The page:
True. I'm working on the version of the linear scan based on Wimmer's
thesis. It supports live range splitting. I'd like to compare it with
yours. Do you have any good examples of those fairly large functions
that are just flat sequences of instructions, anywhere from 100 to
10000+ in size???
You can find a couple attached to bug #1512, but I'm happy to email you
more. Just in case people out there think JITing 10000-instruction functions
is crazy (I did), you should know that the Core2 processor appears to have
no real problem running *very* large functions out of L2$.
I could use it then as a basis for a
comparision and report about results.
No problem - I'd be curious to see if your allocator can improve the code
enough to justify the extra time spent.
Do you have numbers comparing it to the current version of the LLVM's
linear scan? The win of your allocator over the linear scan should be
even better, I guess.
Both local and bigblock are way, way ahead of the linearscan allocator for my
application (and I imagine others, such as large unrolled linear algebra
kernels, FFTs/codecs etc). On the code I have, performance improves
by around 50~100% using the local allocator. Using bigblock gives another
10~20% on top of that, with the gap more or less proportional to the size
of the block. For blocks with <200 instructions, local and bigblock tend
to produce more or less the same code.
I looked at your code. And I see some things that could be
significantlty sped up, e.g.
- InsnTimes handling. I have the feeling, this map can be eliminated
Absolutely, I agree it should go. I was in a hurry, and my first attempt
at eliminating it didn't work, so I just put it back. I'll get around to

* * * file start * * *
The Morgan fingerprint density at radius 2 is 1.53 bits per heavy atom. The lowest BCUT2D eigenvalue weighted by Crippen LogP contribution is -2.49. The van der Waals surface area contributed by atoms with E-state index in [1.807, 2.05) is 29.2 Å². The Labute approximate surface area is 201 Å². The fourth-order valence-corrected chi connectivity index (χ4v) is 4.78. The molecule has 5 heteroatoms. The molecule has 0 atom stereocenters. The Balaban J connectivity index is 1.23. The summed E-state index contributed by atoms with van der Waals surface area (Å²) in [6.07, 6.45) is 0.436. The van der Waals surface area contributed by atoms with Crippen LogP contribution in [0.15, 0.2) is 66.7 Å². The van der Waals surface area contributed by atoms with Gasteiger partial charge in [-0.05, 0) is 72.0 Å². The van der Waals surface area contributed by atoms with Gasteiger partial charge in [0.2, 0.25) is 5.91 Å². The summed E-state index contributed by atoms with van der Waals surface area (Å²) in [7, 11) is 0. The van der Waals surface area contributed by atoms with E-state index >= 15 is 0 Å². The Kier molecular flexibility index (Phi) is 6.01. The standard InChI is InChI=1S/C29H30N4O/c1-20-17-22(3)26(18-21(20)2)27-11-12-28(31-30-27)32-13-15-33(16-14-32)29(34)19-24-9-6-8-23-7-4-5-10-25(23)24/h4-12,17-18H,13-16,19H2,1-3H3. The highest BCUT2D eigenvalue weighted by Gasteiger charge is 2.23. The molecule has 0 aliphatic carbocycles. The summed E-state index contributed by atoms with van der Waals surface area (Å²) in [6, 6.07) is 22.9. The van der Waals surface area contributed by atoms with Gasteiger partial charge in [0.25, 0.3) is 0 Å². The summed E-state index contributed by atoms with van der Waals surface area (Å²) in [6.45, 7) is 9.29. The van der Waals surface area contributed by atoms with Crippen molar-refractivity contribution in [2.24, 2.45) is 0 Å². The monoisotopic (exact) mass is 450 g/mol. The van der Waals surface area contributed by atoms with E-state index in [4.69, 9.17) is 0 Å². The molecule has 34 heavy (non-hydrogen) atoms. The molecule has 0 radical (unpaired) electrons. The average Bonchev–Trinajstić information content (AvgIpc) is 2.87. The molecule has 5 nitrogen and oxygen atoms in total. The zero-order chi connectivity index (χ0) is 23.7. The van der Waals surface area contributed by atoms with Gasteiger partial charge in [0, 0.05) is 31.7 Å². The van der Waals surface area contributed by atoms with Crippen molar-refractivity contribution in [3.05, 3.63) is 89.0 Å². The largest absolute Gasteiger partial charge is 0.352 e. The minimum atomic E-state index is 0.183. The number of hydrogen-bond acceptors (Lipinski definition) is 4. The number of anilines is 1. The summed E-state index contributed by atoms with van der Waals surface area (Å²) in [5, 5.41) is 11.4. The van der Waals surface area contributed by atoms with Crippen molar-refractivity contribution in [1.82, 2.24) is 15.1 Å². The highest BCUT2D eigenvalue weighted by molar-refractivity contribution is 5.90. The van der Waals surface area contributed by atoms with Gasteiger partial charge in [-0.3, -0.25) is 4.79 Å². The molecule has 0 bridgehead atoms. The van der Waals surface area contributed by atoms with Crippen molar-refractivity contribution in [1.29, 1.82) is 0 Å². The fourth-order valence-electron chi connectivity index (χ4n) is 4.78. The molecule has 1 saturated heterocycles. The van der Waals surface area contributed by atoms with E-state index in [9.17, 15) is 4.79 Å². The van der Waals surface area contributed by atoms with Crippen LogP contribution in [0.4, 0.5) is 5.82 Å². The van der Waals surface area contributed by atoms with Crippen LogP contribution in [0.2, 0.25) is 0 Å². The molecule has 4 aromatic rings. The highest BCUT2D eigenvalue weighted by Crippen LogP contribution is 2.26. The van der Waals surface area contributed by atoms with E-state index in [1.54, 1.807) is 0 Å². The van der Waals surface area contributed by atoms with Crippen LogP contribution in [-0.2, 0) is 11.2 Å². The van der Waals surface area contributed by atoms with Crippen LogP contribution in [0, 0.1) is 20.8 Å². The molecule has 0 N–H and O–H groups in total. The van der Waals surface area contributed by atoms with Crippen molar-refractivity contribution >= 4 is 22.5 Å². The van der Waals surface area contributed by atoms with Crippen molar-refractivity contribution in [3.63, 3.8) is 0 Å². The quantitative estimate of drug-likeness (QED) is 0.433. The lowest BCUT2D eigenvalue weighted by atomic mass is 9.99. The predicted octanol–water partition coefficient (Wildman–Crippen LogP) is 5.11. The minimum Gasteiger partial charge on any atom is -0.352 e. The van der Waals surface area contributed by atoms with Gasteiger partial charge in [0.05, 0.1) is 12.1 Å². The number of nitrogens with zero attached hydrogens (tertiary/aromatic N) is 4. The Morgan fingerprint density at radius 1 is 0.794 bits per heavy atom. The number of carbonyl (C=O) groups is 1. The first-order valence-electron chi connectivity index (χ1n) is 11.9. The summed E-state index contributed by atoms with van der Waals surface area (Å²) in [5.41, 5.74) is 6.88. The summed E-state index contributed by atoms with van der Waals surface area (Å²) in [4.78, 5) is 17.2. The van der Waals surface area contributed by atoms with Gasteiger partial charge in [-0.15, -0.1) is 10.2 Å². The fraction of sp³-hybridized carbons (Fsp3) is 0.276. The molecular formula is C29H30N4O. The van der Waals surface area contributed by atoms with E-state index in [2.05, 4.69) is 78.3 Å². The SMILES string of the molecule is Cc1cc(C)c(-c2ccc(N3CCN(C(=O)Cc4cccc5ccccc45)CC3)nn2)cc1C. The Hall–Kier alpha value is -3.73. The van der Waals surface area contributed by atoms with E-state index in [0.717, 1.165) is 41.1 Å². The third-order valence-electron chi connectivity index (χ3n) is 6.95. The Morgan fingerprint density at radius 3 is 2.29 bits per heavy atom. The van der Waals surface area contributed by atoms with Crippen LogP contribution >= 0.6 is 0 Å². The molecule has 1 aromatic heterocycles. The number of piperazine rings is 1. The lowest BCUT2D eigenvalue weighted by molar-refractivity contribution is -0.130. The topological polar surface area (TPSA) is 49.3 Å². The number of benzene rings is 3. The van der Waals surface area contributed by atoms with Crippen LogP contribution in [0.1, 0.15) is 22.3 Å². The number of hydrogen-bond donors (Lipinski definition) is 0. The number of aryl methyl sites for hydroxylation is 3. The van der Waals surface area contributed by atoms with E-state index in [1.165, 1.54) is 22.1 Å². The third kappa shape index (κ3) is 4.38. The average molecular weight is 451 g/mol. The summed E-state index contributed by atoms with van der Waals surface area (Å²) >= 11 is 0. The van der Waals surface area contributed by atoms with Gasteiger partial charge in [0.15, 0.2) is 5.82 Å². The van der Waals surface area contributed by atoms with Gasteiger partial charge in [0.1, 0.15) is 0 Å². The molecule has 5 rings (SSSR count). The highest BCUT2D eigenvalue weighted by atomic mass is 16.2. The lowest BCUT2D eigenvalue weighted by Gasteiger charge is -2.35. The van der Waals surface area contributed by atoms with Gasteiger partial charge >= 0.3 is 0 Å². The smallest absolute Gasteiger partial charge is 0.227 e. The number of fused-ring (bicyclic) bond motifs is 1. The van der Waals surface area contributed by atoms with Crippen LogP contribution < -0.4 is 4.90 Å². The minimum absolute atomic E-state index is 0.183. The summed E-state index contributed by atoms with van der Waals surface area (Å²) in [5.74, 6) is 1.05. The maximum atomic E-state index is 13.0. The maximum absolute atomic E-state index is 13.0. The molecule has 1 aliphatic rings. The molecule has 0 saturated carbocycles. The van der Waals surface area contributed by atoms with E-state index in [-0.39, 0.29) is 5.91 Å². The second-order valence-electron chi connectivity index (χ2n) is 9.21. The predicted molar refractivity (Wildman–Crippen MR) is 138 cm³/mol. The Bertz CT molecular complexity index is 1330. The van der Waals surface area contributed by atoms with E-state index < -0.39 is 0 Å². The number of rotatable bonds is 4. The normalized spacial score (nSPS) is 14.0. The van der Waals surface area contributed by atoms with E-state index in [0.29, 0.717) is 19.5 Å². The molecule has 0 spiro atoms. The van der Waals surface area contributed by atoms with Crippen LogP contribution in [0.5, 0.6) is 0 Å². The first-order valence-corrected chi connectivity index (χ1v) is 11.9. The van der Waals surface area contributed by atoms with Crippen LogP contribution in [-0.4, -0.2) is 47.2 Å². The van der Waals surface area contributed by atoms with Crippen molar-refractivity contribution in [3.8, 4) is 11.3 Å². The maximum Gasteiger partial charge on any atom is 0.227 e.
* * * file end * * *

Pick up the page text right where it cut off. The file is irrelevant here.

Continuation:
killing it again at some point.
- use of the VRegReadTable. The vector of read occurences can be
shortened every time, you processed the corresponding intruction. This
makes it shorter and makes searches inside this vector faster, thus
making chooseReg much faster. Probably also some other optimizations
can be applied to the chooseReg function.
chooseReg is of course where most of the time is spent, but truth be told,
98% of the time my application spends in LLVM is *not* in the register
allocator. Or I should say *was* not - a quick patch by Evan Cheng earlier
today to some scheduler code more than doubled LLVM's speed on large
functions. However, there are still some very serious LLVM performance
issues when codegenning large basic blocks. A couple of years ago,
I clocked the LLVM JIT at roughly 10,000 cycles per byte of code
generated. Currently, it's *well* over 200,000. (Again, this is on large
functions. On small functions, the performance is presumably much better.)
Of course, back then, LLVM didn't *have* a scheduler, and even things like
instruction selection were simpler. But somewhere, some nasty speed issues
have crept in when compiling huge functions. I'll do my best to try and sift
through these over the next few weeks. (Or at least provide Evan with plenty
of test cases and beg him to fix things.
- PhysRegsUseOrder - you remove some elements from the middle of this
vector in removePhysReg. This is not a very efficient operation on the
vectors, since it need to copy the tail of the vector. I think using a
list data-structure could be much more efficient for this purpose
Actually, PhysRegsUseOrder isn't really needed for BigBlock - it's
a leftover from the local allocator. So there are even more brutal
performance fixes to be made to BigBlock, however your suggestion
applies to the Local allocator for sure!
I think these changes may significantely improve the performance of
your BigBlock register allocator. I'll try to come up with some more
concrete proposals or even patches over the week-end or next week.
Patches would be a dream - while I don't expect BigBlock to ever be
more than ~25% of total codegen time, every little bit helps.
Thanks for your comments,